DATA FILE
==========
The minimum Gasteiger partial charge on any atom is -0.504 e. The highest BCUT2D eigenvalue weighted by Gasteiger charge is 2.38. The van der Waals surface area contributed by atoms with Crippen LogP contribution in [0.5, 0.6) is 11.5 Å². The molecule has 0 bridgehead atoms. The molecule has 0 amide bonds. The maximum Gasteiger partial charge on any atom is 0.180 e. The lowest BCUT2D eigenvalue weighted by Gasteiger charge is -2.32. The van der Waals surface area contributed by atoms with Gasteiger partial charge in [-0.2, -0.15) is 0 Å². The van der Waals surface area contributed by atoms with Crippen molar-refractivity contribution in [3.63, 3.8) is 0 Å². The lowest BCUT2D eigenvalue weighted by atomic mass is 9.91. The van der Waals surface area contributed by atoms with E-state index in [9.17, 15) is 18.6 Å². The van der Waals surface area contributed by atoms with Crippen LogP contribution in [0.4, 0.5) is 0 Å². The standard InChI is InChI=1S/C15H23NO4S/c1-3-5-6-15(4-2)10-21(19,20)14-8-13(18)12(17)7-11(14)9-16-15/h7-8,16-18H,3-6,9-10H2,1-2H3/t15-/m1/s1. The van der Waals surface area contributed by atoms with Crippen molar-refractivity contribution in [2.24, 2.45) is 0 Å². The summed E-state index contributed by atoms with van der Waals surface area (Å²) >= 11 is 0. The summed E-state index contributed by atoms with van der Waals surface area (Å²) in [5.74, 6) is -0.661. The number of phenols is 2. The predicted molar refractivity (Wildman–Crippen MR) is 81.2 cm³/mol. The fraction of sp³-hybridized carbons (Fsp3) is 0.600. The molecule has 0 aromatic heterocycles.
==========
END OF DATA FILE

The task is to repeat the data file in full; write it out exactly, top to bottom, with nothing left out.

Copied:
The minimum Gasteiger partial charge on any atom is -0.504 e. The highest BCUT2D eigenvalue weighted by Gasteiger charge is 2.38. The van der Waals surface area contributed by atoms with Crippen LogP contribution in [0.5, 0.6) is 11.5 Å². The molecule has 0 bridgehead atoms. The molecule has 0 amide bonds. The maximum Gasteiger partial charge on any atom is 0.180 e. The lowest BCUT2D eigenvalue weighted by Gasteiger charge is -2.32. The van der Waals surface area contributed by atoms with Gasteiger partial charge in [-0.2, -0.15) is 0 Å². The van der Waals surface area contributed by atoms with Crippen molar-refractivity contribution in [3.63, 3.8) is 0 Å². The lowest BCUT2D eigenvalue weighted by atomic mass is 9.91. The van der Waals surface area contributed by atoms with E-state index in [9.17, 15) is 18.6 Å². The van der Waals surface area contributed by atoms with Crippen LogP contribution in [0.4, 0.5) is 0 Å². The standard InChI is InChI=1S/C15H23NO4S/c1-3-5-6-15(4-2)10-21(19,20)14-8-13(18)12(17)7-11(14)9-16-15/h7-8,16-18H,3-6,9-10H2,1-2H3/t15-/m1/s1. The van der Waals surface area contributed by atoms with Crippen molar-refractivity contribution in [2.24, 2.45) is 0 Å². The summed E-state index contributed by atoms with van der Waals surface area (Å²) >= 11 is 0. The summed E-state index contributed by atoms with van der Waals surface area (Å²) in [5.74, 6) is -0.661. The number of phenols is 2. The predicted molar refractivity (Wildman–Crippen MR) is 81.2 cm³/mol. The fraction of sp³-hybridized carbons (Fsp3) is 0.600. The molecule has 0 aromatic heterocycles.